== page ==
Lancelot Andrewes and Adoration  

Posted by Joe Rawls

Lancelot Andrewes (1555-1626), a great proponent of Laudian Anglicanism, was during his lifetime known publicly as a great preacher.  Out of the public eye he turned his personal chapel into an oasis of high-church liturgy during a time when the standard worship on offer in most English parishes was Morning Prayer in a surplice.  Even more privately, but perhaps of more lasting significance, were Preces Privatae, a manuscript of private prayers that was not published until long after his death.  The inspiration for these prayers came from many sources, including the medieval West and the Patristic East.  "An Act of Adoration" is found on page 198 of an online version of the prayers, a link to which may be found in the "Anglicans" section of the outer sidebar.

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O God the Father of heaven,
who hast marvellously created the world out of nothing,
who dost govern and uphold heaven and earth with thy power,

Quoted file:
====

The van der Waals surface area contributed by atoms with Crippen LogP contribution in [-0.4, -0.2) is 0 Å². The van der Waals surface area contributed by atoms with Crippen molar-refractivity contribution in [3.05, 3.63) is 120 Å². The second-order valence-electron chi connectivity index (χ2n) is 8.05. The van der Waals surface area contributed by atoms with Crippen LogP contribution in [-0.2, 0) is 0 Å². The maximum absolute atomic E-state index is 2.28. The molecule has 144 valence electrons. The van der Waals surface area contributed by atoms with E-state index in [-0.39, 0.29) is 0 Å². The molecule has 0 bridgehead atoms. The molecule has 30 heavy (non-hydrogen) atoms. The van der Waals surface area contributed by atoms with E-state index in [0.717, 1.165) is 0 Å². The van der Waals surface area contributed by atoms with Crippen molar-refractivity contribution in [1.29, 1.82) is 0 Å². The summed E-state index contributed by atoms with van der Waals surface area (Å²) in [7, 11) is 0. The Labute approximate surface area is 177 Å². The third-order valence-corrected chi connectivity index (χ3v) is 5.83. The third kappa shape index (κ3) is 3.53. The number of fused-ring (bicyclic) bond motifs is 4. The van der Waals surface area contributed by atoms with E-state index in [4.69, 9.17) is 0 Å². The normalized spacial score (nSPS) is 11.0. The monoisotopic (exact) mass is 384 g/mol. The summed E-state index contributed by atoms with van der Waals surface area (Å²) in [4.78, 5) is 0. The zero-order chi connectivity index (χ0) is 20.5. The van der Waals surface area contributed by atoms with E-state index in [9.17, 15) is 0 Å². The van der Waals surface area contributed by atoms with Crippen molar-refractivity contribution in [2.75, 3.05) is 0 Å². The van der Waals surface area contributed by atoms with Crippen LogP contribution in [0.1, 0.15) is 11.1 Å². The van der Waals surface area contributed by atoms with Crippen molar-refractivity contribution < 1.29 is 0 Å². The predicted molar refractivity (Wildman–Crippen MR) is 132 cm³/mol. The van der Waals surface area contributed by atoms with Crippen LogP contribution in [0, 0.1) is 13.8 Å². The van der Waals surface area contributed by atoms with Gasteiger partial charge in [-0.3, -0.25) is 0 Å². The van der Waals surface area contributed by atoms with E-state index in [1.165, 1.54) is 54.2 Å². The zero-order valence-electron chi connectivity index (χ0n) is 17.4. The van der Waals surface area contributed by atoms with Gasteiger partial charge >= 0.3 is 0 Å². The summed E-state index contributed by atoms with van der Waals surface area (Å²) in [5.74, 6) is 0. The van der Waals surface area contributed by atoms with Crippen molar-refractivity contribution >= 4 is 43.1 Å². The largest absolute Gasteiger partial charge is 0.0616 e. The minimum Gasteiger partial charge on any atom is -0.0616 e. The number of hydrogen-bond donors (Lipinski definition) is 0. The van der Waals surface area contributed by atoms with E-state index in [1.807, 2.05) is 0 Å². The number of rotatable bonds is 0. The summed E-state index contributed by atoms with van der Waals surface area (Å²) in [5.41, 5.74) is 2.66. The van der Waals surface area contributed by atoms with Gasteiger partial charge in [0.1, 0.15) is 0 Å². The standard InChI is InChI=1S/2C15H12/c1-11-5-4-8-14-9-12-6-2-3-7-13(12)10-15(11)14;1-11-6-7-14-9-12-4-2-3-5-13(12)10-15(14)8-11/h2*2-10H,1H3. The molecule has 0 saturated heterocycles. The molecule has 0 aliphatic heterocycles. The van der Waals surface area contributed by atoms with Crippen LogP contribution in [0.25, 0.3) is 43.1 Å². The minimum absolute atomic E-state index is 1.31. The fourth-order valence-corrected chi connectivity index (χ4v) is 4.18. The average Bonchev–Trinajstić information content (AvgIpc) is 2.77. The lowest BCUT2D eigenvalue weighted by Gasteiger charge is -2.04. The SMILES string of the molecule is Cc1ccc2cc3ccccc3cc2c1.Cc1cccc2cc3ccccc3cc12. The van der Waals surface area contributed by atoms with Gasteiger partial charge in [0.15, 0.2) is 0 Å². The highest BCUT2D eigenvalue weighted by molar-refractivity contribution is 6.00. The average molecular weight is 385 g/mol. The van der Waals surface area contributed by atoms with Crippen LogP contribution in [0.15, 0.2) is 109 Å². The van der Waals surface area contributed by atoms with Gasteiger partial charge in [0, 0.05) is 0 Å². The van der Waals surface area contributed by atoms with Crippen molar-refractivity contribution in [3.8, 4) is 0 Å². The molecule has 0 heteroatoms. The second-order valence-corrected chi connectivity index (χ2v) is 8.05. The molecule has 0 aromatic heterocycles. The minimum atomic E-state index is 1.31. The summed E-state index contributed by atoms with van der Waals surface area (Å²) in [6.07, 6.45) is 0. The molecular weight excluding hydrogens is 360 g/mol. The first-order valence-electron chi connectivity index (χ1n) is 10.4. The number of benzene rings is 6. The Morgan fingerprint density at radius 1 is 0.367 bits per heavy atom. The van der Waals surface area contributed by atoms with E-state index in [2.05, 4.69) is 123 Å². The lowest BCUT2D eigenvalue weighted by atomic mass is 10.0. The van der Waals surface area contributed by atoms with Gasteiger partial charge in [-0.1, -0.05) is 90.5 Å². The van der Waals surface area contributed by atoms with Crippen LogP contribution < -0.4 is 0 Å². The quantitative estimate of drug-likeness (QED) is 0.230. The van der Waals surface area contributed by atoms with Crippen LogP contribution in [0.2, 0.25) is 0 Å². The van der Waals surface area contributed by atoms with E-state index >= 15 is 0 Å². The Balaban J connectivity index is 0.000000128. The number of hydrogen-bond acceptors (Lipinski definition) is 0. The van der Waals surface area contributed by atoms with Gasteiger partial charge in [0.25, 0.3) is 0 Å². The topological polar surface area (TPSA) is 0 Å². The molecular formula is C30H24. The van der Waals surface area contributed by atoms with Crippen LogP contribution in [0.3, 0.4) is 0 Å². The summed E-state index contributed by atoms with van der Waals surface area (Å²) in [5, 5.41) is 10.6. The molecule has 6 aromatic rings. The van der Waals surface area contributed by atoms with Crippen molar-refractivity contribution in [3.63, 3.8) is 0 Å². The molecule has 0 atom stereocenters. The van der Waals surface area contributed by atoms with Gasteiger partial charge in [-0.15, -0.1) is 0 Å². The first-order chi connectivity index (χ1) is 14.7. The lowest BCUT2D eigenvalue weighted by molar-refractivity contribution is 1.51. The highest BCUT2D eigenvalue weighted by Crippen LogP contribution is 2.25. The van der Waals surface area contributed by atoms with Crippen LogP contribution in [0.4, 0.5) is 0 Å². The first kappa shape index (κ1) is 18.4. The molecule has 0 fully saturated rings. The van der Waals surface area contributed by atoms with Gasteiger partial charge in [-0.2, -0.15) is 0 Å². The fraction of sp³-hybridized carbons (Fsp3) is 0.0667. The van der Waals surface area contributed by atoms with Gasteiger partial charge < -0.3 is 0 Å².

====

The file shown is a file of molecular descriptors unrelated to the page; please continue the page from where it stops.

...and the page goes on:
who didst deliver thine only begotten for us unto death;
O God the Son, Redeemer of the world,
who didst will to be incarnate of a virgin,
who hast washed us from our sins by thy precious blood,
who rising from the dead didst ascend victorious to heaven:
O God the Holy Ghost, the Comforter,
who didst descend upon Jesus in the form of a dove,
who coming upon the apostles didst appear in fiery tongues,
who dost visit and confirm with thy grace the hearts of the saints:
O sacred, higher, eternal, blissful, blessed Trinity,
always to be praised, yet always unspeakable:
O Father good,
O Son loving,
O Spirit kind,
whose majesty is unspeakable,
whose power is incomparable,
whose goodness is inestimable:
whose work is life,
whose love is grace,
whose contemplation is glory:
Deity, Divinity, Unity, Trinity:
Thee I worship, Thee I call upon,
with the whole affection of my heart I bless now
and for evermore.

This entry was posted on Saturday, September 26, 2015 at Saturday, September 26, 2015 . You can follow any responses to this entry through the comments feed .

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